Date of Award


Document Type

Open Access Master's Report

Degree Name

Master of Science in Environmental Engineering (MS)

Administrative Home Department

Department of Civil and Environmental Engineering

Advisor 1

Jennifer Becker

Advisor 2

Eric Seagren

Committee Member 1

Robert Handler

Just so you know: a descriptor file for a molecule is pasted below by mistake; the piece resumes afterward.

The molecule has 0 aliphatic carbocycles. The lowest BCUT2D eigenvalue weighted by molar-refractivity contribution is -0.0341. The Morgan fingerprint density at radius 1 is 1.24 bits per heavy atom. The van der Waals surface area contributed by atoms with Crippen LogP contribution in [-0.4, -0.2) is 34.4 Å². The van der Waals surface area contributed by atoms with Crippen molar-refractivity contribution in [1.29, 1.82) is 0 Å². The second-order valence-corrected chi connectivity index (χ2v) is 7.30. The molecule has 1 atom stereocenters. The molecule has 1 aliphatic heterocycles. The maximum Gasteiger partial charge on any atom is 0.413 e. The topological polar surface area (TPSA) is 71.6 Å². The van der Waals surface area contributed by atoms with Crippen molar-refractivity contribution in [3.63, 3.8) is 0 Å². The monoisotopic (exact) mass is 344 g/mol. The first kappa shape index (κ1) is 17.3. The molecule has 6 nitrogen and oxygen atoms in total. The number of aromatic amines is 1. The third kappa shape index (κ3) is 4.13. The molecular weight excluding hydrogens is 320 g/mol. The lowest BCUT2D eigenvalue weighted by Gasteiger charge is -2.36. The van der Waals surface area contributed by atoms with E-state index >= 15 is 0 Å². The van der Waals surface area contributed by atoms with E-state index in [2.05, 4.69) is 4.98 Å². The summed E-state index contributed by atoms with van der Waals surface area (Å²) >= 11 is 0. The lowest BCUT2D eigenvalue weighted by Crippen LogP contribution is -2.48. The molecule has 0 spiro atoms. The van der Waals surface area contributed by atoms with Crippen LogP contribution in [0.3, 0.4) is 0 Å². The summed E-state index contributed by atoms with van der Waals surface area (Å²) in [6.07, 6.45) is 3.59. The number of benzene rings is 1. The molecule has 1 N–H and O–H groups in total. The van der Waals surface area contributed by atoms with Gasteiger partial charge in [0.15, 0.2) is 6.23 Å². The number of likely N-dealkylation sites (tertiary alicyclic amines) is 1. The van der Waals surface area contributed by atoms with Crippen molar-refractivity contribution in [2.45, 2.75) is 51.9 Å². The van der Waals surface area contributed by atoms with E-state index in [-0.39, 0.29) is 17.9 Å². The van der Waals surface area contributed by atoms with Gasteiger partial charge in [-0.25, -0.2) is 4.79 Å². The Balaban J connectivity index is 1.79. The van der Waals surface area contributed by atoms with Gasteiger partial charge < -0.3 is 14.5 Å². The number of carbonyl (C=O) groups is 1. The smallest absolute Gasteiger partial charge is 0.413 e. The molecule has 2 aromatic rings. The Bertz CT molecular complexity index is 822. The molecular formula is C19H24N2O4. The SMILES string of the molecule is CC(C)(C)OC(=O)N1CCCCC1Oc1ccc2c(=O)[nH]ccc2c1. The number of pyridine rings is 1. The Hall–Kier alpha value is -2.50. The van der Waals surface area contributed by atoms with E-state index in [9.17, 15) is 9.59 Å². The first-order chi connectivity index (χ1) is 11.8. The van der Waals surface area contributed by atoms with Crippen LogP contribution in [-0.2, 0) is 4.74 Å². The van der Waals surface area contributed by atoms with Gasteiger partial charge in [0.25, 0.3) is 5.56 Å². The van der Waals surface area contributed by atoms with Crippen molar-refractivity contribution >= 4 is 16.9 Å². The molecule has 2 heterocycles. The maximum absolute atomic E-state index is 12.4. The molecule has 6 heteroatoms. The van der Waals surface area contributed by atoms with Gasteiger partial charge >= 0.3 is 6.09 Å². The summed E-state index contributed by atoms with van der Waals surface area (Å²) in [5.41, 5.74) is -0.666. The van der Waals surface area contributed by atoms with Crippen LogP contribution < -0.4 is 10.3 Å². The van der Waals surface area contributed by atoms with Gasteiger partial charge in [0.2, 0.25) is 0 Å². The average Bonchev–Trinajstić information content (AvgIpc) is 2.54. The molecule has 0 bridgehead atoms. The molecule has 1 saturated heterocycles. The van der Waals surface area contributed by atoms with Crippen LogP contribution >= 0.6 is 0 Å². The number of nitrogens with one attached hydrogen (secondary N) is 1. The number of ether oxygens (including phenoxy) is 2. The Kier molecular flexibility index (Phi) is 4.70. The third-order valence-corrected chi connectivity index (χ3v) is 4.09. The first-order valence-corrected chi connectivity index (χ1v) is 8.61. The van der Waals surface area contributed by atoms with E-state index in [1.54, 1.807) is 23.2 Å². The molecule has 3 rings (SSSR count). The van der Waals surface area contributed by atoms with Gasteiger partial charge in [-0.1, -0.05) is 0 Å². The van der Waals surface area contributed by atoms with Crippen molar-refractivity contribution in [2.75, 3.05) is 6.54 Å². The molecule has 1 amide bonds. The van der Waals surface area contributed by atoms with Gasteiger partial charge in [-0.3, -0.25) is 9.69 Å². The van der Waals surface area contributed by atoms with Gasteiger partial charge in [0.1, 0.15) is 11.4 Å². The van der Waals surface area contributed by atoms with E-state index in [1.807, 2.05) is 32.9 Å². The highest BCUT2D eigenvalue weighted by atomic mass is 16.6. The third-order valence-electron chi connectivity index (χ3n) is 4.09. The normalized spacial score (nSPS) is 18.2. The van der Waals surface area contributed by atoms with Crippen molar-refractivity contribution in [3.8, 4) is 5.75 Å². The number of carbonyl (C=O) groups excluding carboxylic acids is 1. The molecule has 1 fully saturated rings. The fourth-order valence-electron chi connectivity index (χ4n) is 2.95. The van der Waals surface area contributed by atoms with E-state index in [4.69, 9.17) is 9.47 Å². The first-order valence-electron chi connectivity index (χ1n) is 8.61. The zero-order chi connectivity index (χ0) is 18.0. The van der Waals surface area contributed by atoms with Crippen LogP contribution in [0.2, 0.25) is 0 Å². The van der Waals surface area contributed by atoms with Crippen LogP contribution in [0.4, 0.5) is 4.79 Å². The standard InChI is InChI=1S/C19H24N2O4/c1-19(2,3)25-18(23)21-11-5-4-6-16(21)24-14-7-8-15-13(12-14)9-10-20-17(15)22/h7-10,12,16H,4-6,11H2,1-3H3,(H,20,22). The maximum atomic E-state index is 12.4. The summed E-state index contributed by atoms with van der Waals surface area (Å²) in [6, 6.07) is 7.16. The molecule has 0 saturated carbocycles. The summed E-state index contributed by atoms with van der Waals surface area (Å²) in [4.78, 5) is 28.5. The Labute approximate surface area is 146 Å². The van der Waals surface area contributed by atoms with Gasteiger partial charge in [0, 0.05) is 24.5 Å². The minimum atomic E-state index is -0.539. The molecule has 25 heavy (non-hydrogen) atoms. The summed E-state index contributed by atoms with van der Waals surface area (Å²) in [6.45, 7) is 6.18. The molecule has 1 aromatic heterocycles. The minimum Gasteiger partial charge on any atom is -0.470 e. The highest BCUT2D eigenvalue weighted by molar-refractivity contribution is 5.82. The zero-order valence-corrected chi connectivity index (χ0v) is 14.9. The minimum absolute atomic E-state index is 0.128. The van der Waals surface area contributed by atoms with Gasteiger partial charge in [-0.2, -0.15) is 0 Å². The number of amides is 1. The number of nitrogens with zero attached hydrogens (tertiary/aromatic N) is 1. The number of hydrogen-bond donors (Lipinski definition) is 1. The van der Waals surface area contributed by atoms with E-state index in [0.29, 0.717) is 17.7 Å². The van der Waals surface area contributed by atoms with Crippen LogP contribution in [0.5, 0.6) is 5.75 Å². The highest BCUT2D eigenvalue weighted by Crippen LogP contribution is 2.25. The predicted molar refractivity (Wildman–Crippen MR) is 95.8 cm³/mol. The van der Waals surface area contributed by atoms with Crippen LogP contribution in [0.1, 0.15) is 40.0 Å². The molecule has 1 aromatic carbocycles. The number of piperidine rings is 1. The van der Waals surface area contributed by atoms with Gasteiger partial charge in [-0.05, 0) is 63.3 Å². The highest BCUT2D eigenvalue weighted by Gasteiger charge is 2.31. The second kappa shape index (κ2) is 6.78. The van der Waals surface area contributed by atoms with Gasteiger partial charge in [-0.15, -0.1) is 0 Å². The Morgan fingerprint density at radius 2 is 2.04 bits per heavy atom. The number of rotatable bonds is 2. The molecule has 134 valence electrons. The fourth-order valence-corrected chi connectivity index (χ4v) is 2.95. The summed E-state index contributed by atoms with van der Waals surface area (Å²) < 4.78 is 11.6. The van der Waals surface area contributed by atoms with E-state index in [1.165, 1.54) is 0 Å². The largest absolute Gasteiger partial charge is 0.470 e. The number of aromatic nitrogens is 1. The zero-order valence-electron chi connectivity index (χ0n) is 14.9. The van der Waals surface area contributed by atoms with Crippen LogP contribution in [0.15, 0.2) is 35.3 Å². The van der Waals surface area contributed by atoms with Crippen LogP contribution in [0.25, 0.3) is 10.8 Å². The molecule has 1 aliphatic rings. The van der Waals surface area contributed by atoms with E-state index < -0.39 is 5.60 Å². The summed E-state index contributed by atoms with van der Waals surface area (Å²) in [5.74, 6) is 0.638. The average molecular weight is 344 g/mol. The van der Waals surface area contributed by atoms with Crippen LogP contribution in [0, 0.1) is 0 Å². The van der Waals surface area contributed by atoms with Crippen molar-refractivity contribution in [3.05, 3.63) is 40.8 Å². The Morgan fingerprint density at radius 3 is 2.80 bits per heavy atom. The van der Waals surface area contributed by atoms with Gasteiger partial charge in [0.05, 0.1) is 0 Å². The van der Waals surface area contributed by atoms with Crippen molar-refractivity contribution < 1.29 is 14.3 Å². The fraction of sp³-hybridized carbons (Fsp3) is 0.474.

Producing Class A biosolids is a beneficial way to reuse wastewater sludge. Low-cost, low-tech (LCLT) processes are attractive to small water resource recovery facilities (WRRF) because of their low capital costs and simple designs. This study examined the sustainability of conventional and LCLT processes at small WRRFs. The environmental impacts were determined by conducting life cycle assessments. Cost analyses determined the economic impacts. The social impacts were analyzed by investigating case studies and surveys of social response to biosolids. The environmental, economic, and social impacts were normalized, and each technology received an overall score. The technologies studied were direct heat drying, composting, lagoon storage, air drying, and TPAD. Preliminary results indicated that composting, direct heat drying and lagoon storage had the most significant environmental impacts. The majority of impacts are from biogenic emissions. Composting and direct heat drying scored the worst overall while air drying and TPAD scored the best.